shadow.ppm
              Offset shadow


       fgmask.ppm
              Inverse mask file


       justfg.ppm
              Just the foreground.  Rest is black.  Original image times inverse mask.


       shadback.ppm
              Generated shadow times positive mask


       allbutfg.ppm
              Everything but the foreground (foreground area is black).




LIMITATIONS
       The source image must contain sufficient space on the edges in the direction in which the  shadow  is  cast  to
       contain  the shadow -- if it doesn't some of the internal steps may fail.  You can usually expand the border of
       a too-tightly-cropped image with pnmmargin before processing it with ppmshadow.

       Black pixels and pixels with the same color as the image background don't cast a shadow.  If this causes  unin-
       tentional  'holes'  in  the shadow, fill the offending areas with a color which differs from black or the back-
       ground by RGB values of 1, which will be imperceptible to the viewer.  Since the comparison is exact, the modi-
       fied areas will now cast shadows.

       The  background  color  of the source image (which is preserved in the output) is deemed to be the color of the
       pixel at the top left of the input image.  If that pixel isn't part of the background, simply add  a  one-pixel
       border at the top of the image, generate the shadow image, then delete the border from it.

       If  something  goes  wrong  along  the way, the error messages from the various Netpbm programs ppmshadow calls
       will, in general, provide little or no clue as to where ppmshadow went astray.  In this case,  Specify  the  -k
       option  and examine the intermediate results in the temporary files (which this option causes to be preserved).
       If you manually run the commands that ppmshadow runs on these files, you can figure out where the  problem  is.
       In  problem cases where you want to manually tweak the image generation process along the way, you can keep the
       intermediate files with the -k  option, modify them appropriately with an image  editor,  then  recombine  them
       with the steps used by the code in ppmshadow.

       See  the  ppmshadow.doc  file in the Netpbm source tree for additional details and examples of the intermediate
       files and debugging ppmshadow.

       Shadows are by default black, as cast by opaque material in the image occluding white light.  Use the -t option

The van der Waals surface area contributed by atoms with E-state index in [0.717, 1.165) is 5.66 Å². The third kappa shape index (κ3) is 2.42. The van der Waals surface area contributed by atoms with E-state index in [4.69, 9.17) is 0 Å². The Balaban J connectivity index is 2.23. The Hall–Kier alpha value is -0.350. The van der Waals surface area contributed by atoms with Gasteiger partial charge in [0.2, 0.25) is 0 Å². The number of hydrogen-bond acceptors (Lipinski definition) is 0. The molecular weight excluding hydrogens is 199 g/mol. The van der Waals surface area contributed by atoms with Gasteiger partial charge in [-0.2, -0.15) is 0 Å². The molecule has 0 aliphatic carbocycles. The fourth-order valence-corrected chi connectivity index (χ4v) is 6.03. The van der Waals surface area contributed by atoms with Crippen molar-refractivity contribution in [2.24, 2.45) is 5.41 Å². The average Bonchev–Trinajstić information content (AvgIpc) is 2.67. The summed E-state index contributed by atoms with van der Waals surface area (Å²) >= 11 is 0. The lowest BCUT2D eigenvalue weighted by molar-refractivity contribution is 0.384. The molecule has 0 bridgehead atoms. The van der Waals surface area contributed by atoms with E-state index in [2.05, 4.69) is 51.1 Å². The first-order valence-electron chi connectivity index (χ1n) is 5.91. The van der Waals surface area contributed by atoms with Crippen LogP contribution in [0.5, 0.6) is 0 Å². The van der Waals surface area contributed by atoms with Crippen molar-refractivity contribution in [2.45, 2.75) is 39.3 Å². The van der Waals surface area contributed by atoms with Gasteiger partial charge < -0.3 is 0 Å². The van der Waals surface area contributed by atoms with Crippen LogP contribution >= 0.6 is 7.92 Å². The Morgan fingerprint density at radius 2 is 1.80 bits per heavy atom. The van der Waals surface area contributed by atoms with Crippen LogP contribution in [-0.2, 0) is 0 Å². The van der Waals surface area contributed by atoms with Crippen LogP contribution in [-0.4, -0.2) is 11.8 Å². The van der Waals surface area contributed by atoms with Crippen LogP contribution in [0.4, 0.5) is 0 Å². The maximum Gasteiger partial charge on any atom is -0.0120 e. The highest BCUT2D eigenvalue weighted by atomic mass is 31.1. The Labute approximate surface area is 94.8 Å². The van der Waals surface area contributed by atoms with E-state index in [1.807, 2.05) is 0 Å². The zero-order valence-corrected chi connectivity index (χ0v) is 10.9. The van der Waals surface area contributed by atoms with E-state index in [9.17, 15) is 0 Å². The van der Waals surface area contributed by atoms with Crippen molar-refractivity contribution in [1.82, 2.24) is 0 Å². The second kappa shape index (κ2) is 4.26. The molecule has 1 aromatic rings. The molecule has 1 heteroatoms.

to simulate translucent material, where the shadow takes on the color of the object that casts it.  If the con-
       trast between the image and background is insufficient, the -t option  may  yield  unattractive  results  which
       resemble simple blurring of the original image.

       Because  Netpbm used to have a maximum maxval of 255, which meant that the largest convolution kernel pnmconvol
       could use was 11 by 11, ppmshadow includes a horrid, CPU-time-burning kludge which, if a blur of  greater  than
       11  is requested, performs an initial convolution with an 11 x 11 kernel, then calls pnmsmooth (which is itself
       a program that calls pnmconvol with a 3 x 3 kernel) as many times as the requested blur exceeds 11.  It's ugly,
       but it gets the job done on those rare occasions where you need a blur greater than 11.

       If  you  wish to generate an image at high resolution, then scale it to publication size with pamscale in order
       to eliminate jagged edges by resampling, it's best to generate the  shadow  in  the  original  high  resolution
       image,  prior  to scaling it down in size.  If you scale first and then add the shadow, you'll get an unsightly
       jagged stripe between the edge of material and its shadow, due to resampled  pixels  intermediate  between  the
       image and background obscuring the shadow.


EXIT STATUS
       ppmshadow  returns  status  0  if  processing was completed without errors, and a nonzero Unix error code if an
       error prevented generation of output.  Some errors may result in the script aborting, usually displaying  error
       messages  from  various  Netpbm components it uses, without returning a nonzero error code.  When this happens,
       the output file will be empty, so be sure to test this if you need to know if the program succeeded.


SEE ALSO
       pnm(1), pnmmargin(1), pnmconvol(1), pamscale(1), pnmsmooth(1), ppm(1)



AUTHOR
       John Walker http://www.fourmilab.ch  August 8, 1997


COPYRIGHT
       This software is in the public domain.  Permission to use, copy, modify, and distribute this software  and  its
       documentation for any purpose and without fee is hereby granted, without any conditions or restrictions.



netpbm documentation             17 April 2005        Ppmshadow User Manual(0)